Coraline (2009) isn’t exactly a “Halloween movie”. In fact, there’s no mention of Halloween at all. Despite this, Coraline’s resemblance to a lot of children’s Halloween movies has solidified its presence in my mind as a part of the same genre. Its participation in this genre, however, is extremely unique. Most children’s movies surrounding the holiday have a touch of spookiness to them, while still maintaining a classical sense of adventure and fun. In Coraline’s case, however, that touch of spooky is decidedly creepy and, at times, downright terrifying. That’s why I believe Coraline should never have been marketed towards children.
Compared to other children’s Halloween movies, such as Casper (1995) or Halloweentown (1998), Coraline presents kids with not only deeply disturbing concepts, but also particularly horrifying visuals. Don’t get me wrong, the movie’s stop-motion animation style is impressive and quite beautiful at times. That being said, for a PG-rated film that had a whole marketing collaboration with Nike to create hip new basketball shoes, the lengths to which the animators went to make certain characters appear unsettling were a tad extreme.
Not only do half of the characters have soulless, button eyes, but most of them have unnerving bodily proportions that make even morally good characters appear sinister. In particular, the transformation of the Other Mother into her final form seared itself into my memory as a small child. I can still clearly picture her spindly limbs, the way her ribs seemed to protrude from her body, her skeletal, pointed features, and her grey, cracked skin. This visual alone made me perpetually afraid that my own mom would turn out to be my real-life Other Mother and would morph into an inhuman creature out to sew buttons on my eyes.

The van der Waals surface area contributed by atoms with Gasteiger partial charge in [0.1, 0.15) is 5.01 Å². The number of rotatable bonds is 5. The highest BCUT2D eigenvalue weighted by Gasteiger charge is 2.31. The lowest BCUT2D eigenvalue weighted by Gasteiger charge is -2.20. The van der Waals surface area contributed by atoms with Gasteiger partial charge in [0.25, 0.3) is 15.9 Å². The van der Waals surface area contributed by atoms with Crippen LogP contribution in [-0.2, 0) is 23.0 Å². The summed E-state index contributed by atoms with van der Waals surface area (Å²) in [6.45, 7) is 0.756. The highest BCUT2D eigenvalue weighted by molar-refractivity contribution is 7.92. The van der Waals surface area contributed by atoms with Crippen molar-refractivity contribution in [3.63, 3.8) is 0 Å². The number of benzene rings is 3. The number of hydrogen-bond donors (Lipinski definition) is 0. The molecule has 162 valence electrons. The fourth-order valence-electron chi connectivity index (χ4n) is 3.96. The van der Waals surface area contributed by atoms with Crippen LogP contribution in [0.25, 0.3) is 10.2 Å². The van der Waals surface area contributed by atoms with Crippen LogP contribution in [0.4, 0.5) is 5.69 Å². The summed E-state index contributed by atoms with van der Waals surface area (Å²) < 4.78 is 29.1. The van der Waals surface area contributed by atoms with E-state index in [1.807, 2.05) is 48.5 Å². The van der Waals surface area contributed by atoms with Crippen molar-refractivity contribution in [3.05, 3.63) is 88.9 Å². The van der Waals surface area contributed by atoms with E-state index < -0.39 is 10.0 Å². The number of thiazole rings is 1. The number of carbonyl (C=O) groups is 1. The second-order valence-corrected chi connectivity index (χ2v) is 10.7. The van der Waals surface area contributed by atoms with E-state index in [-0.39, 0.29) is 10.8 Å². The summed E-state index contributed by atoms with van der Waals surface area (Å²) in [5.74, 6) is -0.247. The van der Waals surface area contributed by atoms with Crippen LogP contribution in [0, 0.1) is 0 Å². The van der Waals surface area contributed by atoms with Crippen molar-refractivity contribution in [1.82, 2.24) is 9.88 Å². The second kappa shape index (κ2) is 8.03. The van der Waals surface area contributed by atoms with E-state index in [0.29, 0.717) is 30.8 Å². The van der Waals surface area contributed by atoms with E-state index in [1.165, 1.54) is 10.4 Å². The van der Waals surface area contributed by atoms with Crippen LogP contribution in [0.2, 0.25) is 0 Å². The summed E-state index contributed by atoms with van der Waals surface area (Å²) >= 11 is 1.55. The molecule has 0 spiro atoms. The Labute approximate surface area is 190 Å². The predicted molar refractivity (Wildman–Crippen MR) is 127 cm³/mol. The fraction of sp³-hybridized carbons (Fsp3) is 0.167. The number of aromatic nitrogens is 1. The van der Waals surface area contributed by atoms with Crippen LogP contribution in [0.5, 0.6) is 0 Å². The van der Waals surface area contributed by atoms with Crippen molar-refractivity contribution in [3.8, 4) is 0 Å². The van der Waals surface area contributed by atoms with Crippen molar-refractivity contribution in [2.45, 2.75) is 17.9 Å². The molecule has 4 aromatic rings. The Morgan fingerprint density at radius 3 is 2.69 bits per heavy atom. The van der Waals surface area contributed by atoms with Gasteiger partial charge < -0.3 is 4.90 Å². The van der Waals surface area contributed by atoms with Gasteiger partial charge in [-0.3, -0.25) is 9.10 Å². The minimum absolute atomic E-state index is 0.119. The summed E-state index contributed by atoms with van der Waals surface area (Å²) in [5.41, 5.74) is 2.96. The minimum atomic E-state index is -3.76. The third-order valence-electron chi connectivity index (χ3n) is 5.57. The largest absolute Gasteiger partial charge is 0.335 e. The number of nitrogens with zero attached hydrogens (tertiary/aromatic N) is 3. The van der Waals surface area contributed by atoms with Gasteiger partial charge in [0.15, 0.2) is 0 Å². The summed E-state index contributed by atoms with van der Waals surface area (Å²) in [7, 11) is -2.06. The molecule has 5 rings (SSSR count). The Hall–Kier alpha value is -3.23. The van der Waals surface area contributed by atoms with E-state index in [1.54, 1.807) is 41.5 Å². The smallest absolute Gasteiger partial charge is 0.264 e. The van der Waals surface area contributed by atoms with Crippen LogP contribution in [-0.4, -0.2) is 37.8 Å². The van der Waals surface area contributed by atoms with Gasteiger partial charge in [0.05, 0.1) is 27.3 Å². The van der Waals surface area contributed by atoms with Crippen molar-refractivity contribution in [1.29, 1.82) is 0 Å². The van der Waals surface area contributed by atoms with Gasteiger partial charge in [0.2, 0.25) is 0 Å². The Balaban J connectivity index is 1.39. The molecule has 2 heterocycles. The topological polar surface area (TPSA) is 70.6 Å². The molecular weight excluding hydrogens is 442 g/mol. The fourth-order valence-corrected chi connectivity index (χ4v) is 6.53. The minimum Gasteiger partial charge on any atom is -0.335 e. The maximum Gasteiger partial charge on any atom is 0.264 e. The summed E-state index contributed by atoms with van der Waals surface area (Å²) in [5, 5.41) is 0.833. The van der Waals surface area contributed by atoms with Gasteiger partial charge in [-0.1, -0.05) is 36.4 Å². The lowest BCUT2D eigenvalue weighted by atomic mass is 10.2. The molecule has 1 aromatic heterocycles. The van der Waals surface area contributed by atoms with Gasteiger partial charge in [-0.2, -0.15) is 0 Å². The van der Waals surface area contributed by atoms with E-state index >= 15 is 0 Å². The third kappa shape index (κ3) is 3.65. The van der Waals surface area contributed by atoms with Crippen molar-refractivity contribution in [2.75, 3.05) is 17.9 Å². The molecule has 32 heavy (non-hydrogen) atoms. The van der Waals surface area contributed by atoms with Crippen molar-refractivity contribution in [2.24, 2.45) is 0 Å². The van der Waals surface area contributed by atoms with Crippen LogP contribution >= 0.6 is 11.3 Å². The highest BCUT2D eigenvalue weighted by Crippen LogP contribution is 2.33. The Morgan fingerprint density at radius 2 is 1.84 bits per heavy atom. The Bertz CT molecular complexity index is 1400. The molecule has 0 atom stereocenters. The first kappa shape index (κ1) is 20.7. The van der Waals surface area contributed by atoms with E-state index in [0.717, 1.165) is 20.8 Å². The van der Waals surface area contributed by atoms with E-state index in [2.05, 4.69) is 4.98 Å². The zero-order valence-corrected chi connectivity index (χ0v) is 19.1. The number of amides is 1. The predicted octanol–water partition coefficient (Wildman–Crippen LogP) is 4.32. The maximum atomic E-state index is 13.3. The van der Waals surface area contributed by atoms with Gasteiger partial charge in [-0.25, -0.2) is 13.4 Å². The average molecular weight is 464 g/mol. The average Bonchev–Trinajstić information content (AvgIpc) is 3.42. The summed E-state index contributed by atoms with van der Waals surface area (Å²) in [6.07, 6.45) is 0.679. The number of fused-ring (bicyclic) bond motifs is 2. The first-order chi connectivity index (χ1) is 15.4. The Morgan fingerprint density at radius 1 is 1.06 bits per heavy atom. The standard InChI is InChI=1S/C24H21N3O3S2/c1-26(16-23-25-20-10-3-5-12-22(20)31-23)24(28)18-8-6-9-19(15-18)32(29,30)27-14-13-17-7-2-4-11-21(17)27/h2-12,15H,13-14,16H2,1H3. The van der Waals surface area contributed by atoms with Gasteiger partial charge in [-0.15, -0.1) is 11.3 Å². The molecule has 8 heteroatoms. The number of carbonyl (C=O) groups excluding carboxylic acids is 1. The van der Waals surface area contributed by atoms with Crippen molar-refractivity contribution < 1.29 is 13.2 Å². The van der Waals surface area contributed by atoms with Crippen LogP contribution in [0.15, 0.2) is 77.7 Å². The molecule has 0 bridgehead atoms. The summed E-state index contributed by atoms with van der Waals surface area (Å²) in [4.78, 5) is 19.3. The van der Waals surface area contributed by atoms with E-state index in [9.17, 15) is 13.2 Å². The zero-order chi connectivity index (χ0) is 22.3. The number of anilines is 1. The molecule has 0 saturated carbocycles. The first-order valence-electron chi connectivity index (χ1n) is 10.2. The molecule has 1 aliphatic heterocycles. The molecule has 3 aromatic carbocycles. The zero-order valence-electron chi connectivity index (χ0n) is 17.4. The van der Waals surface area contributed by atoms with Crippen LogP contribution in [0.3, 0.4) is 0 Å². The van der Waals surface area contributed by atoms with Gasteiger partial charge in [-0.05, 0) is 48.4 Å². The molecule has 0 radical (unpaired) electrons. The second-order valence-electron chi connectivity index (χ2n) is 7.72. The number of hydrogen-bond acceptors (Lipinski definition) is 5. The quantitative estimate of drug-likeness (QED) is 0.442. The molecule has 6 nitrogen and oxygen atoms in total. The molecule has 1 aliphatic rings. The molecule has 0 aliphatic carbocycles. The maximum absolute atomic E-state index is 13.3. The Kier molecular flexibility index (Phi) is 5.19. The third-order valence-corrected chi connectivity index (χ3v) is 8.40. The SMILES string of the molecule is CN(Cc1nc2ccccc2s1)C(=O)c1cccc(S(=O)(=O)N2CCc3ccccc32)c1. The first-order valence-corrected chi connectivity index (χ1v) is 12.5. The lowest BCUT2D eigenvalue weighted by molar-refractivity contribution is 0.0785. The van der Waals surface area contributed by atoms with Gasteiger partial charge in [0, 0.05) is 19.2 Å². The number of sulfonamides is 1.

To repeat, I am in no way saying that the artistry of the animation was poor, rather that it was almost too well done in its creepiness. Now, one could bring up the point that the animators were only going off of what Neil Gaiman’s original book described the characters to look like. I wholeheartedly agree, yet I don’t believe that this portrayal matched the movie’s rating and intended audience appropriately.
Going back to the comparison of this film to other children’s Halloween flicks, I failed to see where there were aspects of pure fun in this movie. Even when Coraline is shown enjoying herself, there’s always something disconcerting about the people involved or the situation. As a child, I never felt fully comfortable watching this movie, always worried that something strange or upsetting would happen.
Coraline features uniquely disturbing concepts. In a good number of children’s films, the parents of the child die or something else tragic upends their way of living. In Coraline, something else unsettling occurs. Coraline’s parents are still alive, but she encounters another version of her parents, ones that treat her well until she refuses to be mutilated by them. They then subsequently spy on her, threaten her, and try to kill her, all while still looking like the parents whom she’s supposed to trust. As a concept, it’s brilliantly complex and interesting, but as part of a plot for a children’s movie, it’s a little intense.
If this movie had been marketed to an older age group, I probably wouldn’t have as much issue with it. That being said, there are plenty of kids who saw this movie and didn’t freak out like I did. As it stands now, Coraline to me is a beautifully animated movie made for entirely the wrong audience, though it’s still better to me than Return to Halloweentown (2006).
Image Credits: IMDb